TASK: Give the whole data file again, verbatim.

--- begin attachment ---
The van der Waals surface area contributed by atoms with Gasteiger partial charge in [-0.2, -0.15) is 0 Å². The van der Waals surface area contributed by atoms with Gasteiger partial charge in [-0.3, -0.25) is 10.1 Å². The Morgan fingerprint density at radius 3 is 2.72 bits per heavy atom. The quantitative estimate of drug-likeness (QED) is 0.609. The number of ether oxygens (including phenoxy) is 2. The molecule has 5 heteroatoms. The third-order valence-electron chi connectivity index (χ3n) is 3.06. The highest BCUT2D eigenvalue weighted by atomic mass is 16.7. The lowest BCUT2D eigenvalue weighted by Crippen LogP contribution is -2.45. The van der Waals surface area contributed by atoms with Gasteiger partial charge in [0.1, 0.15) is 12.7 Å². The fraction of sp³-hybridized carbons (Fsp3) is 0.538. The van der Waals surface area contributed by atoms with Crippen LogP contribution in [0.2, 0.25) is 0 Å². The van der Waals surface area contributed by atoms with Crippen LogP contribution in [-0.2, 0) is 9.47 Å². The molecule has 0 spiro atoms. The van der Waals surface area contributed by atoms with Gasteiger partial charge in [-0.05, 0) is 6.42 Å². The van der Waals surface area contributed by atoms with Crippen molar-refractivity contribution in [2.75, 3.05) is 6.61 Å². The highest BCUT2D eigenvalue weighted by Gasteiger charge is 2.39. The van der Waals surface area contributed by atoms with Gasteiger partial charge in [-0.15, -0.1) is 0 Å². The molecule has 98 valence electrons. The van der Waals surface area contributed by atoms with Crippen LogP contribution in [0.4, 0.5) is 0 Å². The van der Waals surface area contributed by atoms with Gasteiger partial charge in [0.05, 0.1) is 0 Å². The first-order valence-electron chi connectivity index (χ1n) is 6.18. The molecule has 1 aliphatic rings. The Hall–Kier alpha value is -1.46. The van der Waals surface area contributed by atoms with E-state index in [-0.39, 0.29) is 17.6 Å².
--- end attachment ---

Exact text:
The van der Waals surface area contributed by atoms with Gasteiger partial charge in [-0.2, -0.15) is 0 Å². The van der Waals surface area contributed by atoms with Gasteiger partial charge in [-0.3, -0.25) is 10.1 Å². The Morgan fingerprint density at radius 3 is 2.72 bits per heavy atom. The quantitative estimate of drug-likeness (QED) is 0.609. The number of ether oxygens (including phenoxy) is 2. The molecule has 5 heteroatoms. The third-order valence-electron chi connectivity index (χ3n) is 3.06. The highest BCUT2D eigenvalue weighted by atomic mass is 16.7. The lowest BCUT2D eigenvalue weighted by Crippen LogP contribution is -2.45. The van der Waals surface area contributed by atoms with Gasteiger partial charge in [0.1, 0.15) is 12.7 Å². The fraction of sp³-hybridized carbons (Fsp3) is 0.538. The van der Waals surface area contributed by atoms with Crippen LogP contribution in [0.2, 0.25) is 0 Å². The van der Waals surface area contributed by atoms with Crippen LogP contribution in [-0.2, 0) is 9.47 Å². The molecule has 0 spiro atoms. The van der Waals surface area contributed by atoms with Gasteiger partial charge in [-0.05, 0) is 6.42 Å². The van der Waals surface area contributed by atoms with Crippen molar-refractivity contribution in [2.75, 3.05) is 6.61 Å². The highest BCUT2D eigenvalue weighted by Gasteiger charge is 2.39. The van der Waals surface area contributed by atoms with Gasteiger partial charge in [-0.15, -0.1) is 0 Å². The molecule has 98 valence electrons. The van der Waals surface area contributed by atoms with Crippen LogP contribution in [0.4, 0.5) is 0 Å². The van der Waals surface area contributed by atoms with Gasteiger partial charge in [0.05, 0.1) is 0 Å². The first-order valence-electron chi connectivity index (χ1n) is 6.18. The molecule has 1 aliphatic rings. The Hall–Kier alpha value is -1.46. The van der Waals surface area contributed by atoms with E-state index in [-0.39, 0.29) is 17.6 Å².